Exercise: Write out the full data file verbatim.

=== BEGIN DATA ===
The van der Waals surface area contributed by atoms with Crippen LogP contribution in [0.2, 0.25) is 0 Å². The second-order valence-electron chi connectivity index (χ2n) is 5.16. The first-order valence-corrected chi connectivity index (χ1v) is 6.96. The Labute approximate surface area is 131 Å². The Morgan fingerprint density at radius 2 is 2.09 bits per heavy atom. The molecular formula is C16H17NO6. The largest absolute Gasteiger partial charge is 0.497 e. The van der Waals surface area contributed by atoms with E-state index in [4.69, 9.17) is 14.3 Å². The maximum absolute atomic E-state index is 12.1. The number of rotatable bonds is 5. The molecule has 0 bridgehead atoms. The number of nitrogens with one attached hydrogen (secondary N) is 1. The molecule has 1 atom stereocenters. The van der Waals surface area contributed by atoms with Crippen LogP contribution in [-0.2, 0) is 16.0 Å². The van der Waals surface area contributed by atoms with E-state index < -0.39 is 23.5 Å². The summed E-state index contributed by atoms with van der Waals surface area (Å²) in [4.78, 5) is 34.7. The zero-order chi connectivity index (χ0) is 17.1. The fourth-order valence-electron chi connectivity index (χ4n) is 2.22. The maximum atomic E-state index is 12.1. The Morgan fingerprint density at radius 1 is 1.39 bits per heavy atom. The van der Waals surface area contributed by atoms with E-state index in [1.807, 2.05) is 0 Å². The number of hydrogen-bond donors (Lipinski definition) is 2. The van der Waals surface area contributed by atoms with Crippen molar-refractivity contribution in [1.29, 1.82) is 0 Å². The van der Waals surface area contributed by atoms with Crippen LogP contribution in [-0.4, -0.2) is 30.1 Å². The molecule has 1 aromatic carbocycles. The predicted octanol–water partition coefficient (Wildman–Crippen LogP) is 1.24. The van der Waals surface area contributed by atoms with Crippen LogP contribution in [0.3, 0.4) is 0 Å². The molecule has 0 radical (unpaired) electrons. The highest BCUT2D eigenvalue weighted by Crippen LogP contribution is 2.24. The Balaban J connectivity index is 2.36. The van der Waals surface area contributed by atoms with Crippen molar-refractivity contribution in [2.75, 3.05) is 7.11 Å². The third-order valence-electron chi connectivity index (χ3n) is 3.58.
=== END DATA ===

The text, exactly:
The van der Waals surface area contributed by atoms with Crippen LogP contribution in [0.2, 0.25) is 0 Å². The second-order valence-electron chi connectivity index (χ2n) is 5.16. The first-order valence-corrected chi connectivity index (χ1v) is 6.96. The Labute approximate surface area is 131 Å². The Morgan fingerprint density at radius 2 is 2.09 bits per heavy atom. The molecular formula is C16H17NO6. The largest absolute Gasteiger partial charge is 0.497 e. The van der Waals surface area contributed by atoms with E-state index in [4.69, 9.17) is 14.3 Å². The maximum absolute atomic E-state index is 12.1. The number of rotatable bonds is 5. The molecule has 0 bridgehead atoms. The number of nitrogens with one attached hydrogen (secondary N) is 1. The molecule has 1 atom stereocenters. The van der Waals surface area contributed by atoms with Crippen LogP contribution in [-0.2, 0) is 16.0 Å². The van der Waals surface area contributed by atoms with E-state index < -0.39 is 23.5 Å². The summed E-state index contributed by atoms with van der Waals surface area (Å²) in [4.78, 5) is 34.7. The zero-order chi connectivity index (χ0) is 17.1. The fourth-order valence-electron chi connectivity index (χ4n) is 2.22. The maximum atomic E-state index is 12.1. The Morgan fingerprint density at radius 1 is 1.39 bits per heavy atom. The van der Waals surface area contributed by atoms with E-state index in [1.807, 2.05) is 0 Å². The number of hydrogen-bond donors (Lipinski definition) is 2. The van der Waals surface area contributed by atoms with Crippen molar-refractivity contribution in [1.29, 1.82) is 0 Å². The van der Waals surface area contributed by atoms with Crippen LogP contribution in [-0.4, -0.2) is 30.1 Å². The molecule has 1 aromatic carbocycles. The predicted octanol–water partition coefficient (Wildman–Crippen LogP) is 1.24. The van der Waals surface area contributed by atoms with Crippen LogP contribution in [0.3, 0.4) is 0 Å². The molecule has 0 radical (unpaired) electrons. The highest BCUT2D eigenvalue weighted by Crippen LogP contribution is 2.24. The Balaban J connectivity index is 2.36. The van der Waals surface area contributed by atoms with Crippen molar-refractivity contribution in [2.75, 3.05) is 7.11 Å². The third-order valence-electron chi connectivity index (χ3n) is 3.58.